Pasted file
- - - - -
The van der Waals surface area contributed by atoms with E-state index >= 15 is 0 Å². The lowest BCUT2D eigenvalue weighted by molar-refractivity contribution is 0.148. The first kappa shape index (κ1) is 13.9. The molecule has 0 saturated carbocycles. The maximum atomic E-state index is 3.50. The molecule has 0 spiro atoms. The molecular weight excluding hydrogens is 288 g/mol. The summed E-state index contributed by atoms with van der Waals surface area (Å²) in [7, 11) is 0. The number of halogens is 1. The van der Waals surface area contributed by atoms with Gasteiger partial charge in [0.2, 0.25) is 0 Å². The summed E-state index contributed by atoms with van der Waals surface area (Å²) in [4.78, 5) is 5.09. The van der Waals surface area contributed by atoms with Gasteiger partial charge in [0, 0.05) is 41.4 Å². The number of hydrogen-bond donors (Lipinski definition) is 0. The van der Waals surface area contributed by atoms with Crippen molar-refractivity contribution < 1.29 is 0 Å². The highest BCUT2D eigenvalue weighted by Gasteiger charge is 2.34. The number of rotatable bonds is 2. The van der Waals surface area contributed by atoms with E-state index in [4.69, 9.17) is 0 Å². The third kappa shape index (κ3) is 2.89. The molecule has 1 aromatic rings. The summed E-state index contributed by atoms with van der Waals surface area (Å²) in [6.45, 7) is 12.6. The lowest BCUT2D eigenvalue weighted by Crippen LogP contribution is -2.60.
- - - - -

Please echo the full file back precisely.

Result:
The van der Waals surface area contributed by atoms with E-state index >= 15 is 0 Å². The lowest BCUT2D eigenvalue weighted by molar-refractivity contribution is 0.148. The first kappa shape index (κ1) is 13.9. The molecule has 0 saturated carbocycles. The maximum atomic E-state index is 3.50. The molecule has 0 spiro atoms. The molecular weight excluding hydrogens is 288 g/mol. The summed E-state index contributed by atoms with van der Waals surface area (Å²) in [7, 11) is 0. The number of halogens is 1. The van der Waals surface area contributed by atoms with Gasteiger partial charge in [0.2, 0.25) is 0 Å². The summed E-state index contributed by atoms with van der Waals surface area (Å²) in [4.78, 5) is 5.09. The van der Waals surface area contributed by atoms with Gasteiger partial charge in [0, 0.05) is 41.4 Å². The number of hydrogen-bond donors (Lipinski definition) is 0. The van der Waals surface area contributed by atoms with Crippen molar-refractivity contribution < 1.29 is 0 Å². The highest BCUT2D eigenvalue weighted by Gasteiger charge is 2.34. The number of rotatable bonds is 2. The van der Waals surface area contributed by atoms with E-state index in [4.69, 9.17) is 0 Å². The third kappa shape index (κ3) is 2.89. The molecule has 1 aromatic rings. The summed E-state index contributed by atoms with van der Waals surface area (Å²) in [6.45, 7) is 12.6. The lowest BCUT2D eigenvalue weighted by Crippen LogP contribution is -2.60.